While these finds augment existing knowledge of otherwise rare taxa, it is worth reviewing some wider implications of this work. First, as noted, Dytikosicula desmatae gen. et sp. nov. appears to be a megacheiran, closely related to Dicranocaris guntherorum. In the wider context of Cambrian arthropod evolution (e.g., Budd and Telford, Reference Budd and Telford2009; Edgecombe, Reference Edgecombe2010) the overall diversity of known taxa is striking, and reports of more poorly preserved material (e.g., Halgedahl et al., Reference Halgedahl, Jarrard, Brett and Allison2009; Johnston et al., Reference Johnston, Johnston and Powell2009; Caron et al., Reference Caron, Gaines, Mángano, Streng and Daley2010) that in at least some cases represent new forms (e.g. Legg, Reference Legg2013) suggest that our documentation of arthropod morphospace is incomplete. Thus, in the context of the description of Dytikosicula and its phylogenetic proximity to Dicranocaris, this indicates a relatively densely occupied area of morphospace, but a cursory glance at other Cambrian megacheirans (see Hendricks and Liebermann, 2008) suggests otherwise a considerable disparity. So too the identification of a new species of Yohoia hints at another more densely populated area of arthropod morphospace.
While the collection of Burgess Shale-type fossils from Middle Cambrian localities in the western United States has proved to be a relatively slow process, these new finds serve two useful purposes. First, they confirm that the diversity of these faunas remains incompletely documented. Second, they reinforce the notion of a Burgess Shale–type fauna that arguably is typical of Cambrian shelf seas, although this is not to dispute environmental controls on the make-up of particular assemblages. In general, however, the Burgess Shale-type faunas differ more in the details rather than general aspect. Although the majority of assemblages were deposited in offshore, even deeper water, and in conditions of low oxygen (e.g., Gaines and Droser, Reference Gaines and Droser2010), shallower water locales are also known (e.g., Copeland, Reference Copeland1993; Schwimmer and Montante, Reference Schwimmer and Montante2007; Gehling et al., Reference Gehling, Jago, Paterson, García-Bellido and Edgecombe2011; see also Masiak and Zylińska, Reference Masiak and Żylińska1994). Collectively, these confirm a broad faunal identity characterized by arthropods, sponges, priapulids as well as eldoniids (and less frequently groups such as chordates, polychaetes and vetulicolians), along with a variety of typical Cambrian shelly taxa (trilobites, hyoliths, brachiopods). Despite this common identity, subtle distinctions may ultimately reveal paleoenvironmental controls that may in turn refine our understanding of the ecological preferences of at least some taxa. A useful test case involves the arthropod Marrella. Known from an incomplete specimen from the Lower Cambrian Balang Formation of Hunan (Liu, Reference Liu2013) and slightly more abundantly from the lower Middle Cambrian Kaili Fossil-Lagerstätte of Guizhou (Zhao et al., Reference Zhao, Yuan, Zhu, Yang and Peng2003), prior to these reports Marrella was effectively known only from the Phyllopod bed of the Burgess Shale (Whittington, Reference Whittington1971) and immediately adjacent areas (García-Bellido and Collins, Reference García–Bellido and Collins2006), where it occurs in extraordinary abundance (e.g. García-Bellido and Collins, Reference García–Bellido and Collins2006; Caron and Jackson, Reference Caron and Jackson2008). It remains conjectural what specific environmental conditions favor the occurrences of Marrella, or indeed other highly sporadic occurrences in the Burgess Shale-type faunas, such as the annelids, chordates, or halkieriids.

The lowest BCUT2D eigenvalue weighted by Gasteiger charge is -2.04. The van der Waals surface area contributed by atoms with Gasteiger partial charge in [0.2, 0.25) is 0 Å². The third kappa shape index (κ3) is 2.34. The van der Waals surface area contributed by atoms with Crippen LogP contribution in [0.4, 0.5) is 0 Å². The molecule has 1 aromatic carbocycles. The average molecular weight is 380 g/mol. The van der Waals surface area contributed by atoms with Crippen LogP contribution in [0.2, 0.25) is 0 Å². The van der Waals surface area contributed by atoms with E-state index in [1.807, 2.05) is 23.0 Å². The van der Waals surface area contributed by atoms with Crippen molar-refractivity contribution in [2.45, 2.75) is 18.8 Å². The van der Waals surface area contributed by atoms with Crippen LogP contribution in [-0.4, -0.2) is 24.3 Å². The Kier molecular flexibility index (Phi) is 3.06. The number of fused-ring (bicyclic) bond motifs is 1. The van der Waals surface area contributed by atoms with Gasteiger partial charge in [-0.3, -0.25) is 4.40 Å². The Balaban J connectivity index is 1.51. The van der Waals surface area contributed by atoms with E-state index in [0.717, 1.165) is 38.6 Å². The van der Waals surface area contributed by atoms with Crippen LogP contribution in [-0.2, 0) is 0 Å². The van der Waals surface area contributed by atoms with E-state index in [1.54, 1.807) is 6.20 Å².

This report augments our knowledge of Cambrian arthropods, notably in the form of Yohoia utahana sp. nov. and Dytikosicula desmatae gen. et sp. nov., and illustrates a new species of Wiwaxia. It also amplifies the occurrences of Eldonia. Finally, we also note briefly a specimen (collected by PMJ) of the tubicolous ?cnidarian Cambrorhytium (see Conway Morris and Robison, Reference Conway Morris and Robison1988) from the upper Wheeler Shale (Fig. 8) of the Drum Mountains, Millard County, Utah. The specimen (part and counterpart) is relatively small (approximately 1 cm) and at its proximal end shows relatively coarse growth lines (Fig. 8). No associated soft parts are evident.
We thank Sandra Last and Vivien Brown for technical assistance, and Martin Smith for a review of the manuscript, and referees Allison Daley and Diego Garcia-Bellido. We also thank Charlie Magovern for the gift of the holotype of Dytikosicula desmatae.